Materials Characterizations & Testing

After synthesizing the rapidly cooled metallic films, we used X-ray diffraction (XRD) and differential scanning calorimetry (DSC) to verify the amorphous nature and thermal properties of the as-cast thin film. Figure 2 shows a typical XRD pattern for an amorphous sample with the characteristic broad peak of the amorphous phase.  Figure 3 shows a characteristic DSC pattern of an amorphous sample, indicating the glass transition temperature (Tg), crystallization temperature (Tx), and SCLR.

Figure 3: DSC plot of an amorphous sample indicating Tg and Tx (the crystallization temperature). The area between Tg and Tx is the super cooled liquid region (SCLR)

Figure 2: Typical XRD pattern of an amorphous metallic sample

We built a custom hydrogen permeation system that seals our membranes in a stainless steel testing cell with graphite gaskets. A muffle furnace controls the temperature of the system, mass flow controllers regulate the rate of feed gas and sweep gas through the system, and pressure regulators maintain the pressure within the system. We use a gas chromatography (Agilent 7890) to monitor the composition of the permeate gas. Hydrogen permeability is calculated by Sievert's law. We have completed a short study calibrating our system with the Pd-Ag membranes. Recently, we have begun evaluating the hydrogen permeation and embrittlement properties of our amorphous metallic thin films.


Future Work

Our future work focuses on annealing amorphous metallic membranes to different enthalpic states to establish the relationship between the energetic state of the alloy and hydrogen permeability.  This will encompass extensive permeability testing and subsequent characterization of the materials through XRD, DSC, X-ray photoelectron spectroscopy, and mechanical testing to evaluate the impact of the hydrogen on the amorphous structure.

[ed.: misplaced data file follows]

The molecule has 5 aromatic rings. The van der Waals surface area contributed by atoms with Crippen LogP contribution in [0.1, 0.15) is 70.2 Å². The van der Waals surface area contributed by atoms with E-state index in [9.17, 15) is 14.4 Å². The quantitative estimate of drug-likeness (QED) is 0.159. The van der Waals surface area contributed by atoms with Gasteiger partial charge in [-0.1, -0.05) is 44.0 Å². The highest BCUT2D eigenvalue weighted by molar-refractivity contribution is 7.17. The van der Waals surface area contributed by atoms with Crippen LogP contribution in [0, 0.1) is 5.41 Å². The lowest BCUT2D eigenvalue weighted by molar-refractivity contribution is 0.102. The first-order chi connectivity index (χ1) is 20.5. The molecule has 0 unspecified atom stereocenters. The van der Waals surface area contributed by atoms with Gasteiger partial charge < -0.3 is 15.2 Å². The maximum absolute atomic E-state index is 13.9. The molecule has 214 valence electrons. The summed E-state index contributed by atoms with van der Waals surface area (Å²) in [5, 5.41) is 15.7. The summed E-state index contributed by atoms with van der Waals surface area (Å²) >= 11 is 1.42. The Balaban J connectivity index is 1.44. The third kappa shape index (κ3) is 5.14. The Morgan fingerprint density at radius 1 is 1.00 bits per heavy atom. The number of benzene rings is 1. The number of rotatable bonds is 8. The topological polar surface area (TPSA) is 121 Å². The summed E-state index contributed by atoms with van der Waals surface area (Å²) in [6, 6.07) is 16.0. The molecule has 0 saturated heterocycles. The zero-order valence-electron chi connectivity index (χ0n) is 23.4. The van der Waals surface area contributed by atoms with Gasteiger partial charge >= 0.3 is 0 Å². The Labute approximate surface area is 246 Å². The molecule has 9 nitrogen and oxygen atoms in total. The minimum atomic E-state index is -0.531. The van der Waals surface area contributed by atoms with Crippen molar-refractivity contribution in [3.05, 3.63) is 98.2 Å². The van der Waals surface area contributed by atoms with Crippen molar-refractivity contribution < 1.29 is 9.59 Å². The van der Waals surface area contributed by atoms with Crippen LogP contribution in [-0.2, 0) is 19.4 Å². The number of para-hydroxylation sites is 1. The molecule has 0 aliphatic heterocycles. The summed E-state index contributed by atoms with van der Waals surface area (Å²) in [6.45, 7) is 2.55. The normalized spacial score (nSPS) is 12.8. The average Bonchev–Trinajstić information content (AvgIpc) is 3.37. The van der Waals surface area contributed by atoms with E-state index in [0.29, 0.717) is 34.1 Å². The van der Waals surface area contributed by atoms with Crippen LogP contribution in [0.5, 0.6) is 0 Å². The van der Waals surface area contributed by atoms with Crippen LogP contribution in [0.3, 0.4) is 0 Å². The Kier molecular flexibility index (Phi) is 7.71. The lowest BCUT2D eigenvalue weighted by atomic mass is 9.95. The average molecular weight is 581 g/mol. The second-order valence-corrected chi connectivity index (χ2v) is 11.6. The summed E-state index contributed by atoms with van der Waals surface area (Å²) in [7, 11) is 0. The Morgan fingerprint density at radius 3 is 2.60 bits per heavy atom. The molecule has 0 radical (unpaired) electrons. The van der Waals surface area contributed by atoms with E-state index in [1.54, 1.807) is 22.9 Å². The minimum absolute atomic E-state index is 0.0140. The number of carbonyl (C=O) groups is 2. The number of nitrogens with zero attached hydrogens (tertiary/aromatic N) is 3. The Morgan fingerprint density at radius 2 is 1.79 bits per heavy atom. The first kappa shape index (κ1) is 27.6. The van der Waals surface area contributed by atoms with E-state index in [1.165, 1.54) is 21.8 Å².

This project integrates the PI's doctoral research on amorphous metals and postdoctoral work in membranes. While the PI has extensive experience in membranes for water purification, this research expands PI's expertise in a new direction: gas separations. This award was the first, externally funded project the PI received as an assistant professor and is critical to her professional development.  This award also supports her first graduate PhD student, Tianmiao Lai. Since receiving the PRF DNI grant, the PI has also won a NASA Space Technologies Research Opportunities – Early Career Faculty award and a NSF CAREER award.

PhD student Tianmiao Lai recently passed her comprehensive exam and is now a candidate for the PhD in Materials Science at ASU. At the 2013 North America Membrane Society (NAMS) annual meeting, Tianmiao presented a poster with her preliminary results. Currently, we are preparing publications of our results for submission.